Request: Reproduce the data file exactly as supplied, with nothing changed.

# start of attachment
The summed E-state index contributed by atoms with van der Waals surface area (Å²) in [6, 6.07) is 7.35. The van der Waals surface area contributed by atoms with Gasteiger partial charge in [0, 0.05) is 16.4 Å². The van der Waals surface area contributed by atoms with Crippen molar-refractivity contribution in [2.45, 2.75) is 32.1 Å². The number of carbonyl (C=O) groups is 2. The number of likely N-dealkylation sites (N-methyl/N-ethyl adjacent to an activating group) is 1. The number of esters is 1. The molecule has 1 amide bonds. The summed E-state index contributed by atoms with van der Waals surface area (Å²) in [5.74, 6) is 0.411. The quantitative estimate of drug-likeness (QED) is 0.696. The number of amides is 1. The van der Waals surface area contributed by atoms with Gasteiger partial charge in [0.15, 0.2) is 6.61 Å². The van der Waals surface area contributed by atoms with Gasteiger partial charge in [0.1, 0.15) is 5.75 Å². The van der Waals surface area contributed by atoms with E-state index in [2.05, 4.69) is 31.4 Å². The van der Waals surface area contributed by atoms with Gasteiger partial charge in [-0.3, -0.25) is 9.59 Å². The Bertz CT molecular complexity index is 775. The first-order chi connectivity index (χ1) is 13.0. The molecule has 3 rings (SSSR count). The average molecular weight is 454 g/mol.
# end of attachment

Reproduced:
The summed E-state index contributed by atoms with van der Waals surface area (Å²) in [6, 6.07) is 7.35. The van der Waals surface area contributed by atoms with Gasteiger partial charge in [0, 0.05) is 16.4 Å². The van der Waals surface area contributed by atoms with Crippen molar-refractivity contribution in [2.45, 2.75) is 32.1 Å². The number of carbonyl (C=O) groups is 2. The number of likely N-dealkylation sites (N-methyl/N-ethyl adjacent to an activating group) is 1. The number of esters is 1. The molecule has 1 amide bonds. The summed E-state index contributed by atoms with van der Waals surface area (Å²) in [5.74, 6) is 0.411. The quantitative estimate of drug-likeness (QED) is 0.696. The number of amides is 1. The van der Waals surface area contributed by atoms with Gasteiger partial charge in [0.15, 0.2) is 6.61 Å². The van der Waals surface area contributed by atoms with Gasteiger partial charge in [0.1, 0.15) is 5.75 Å². The van der Waals surface area contributed by atoms with E-state index in [2.05, 4.69) is 31.4 Å². The van der Waals surface area contributed by atoms with Gasteiger partial charge in [-0.3, -0.25) is 9.59 Å². The Bertz CT molecular complexity index is 775. The first-order chi connectivity index (χ1) is 13.0. The molecule has 3 rings (SSSR count). The average molecular weight is 454 g/mol.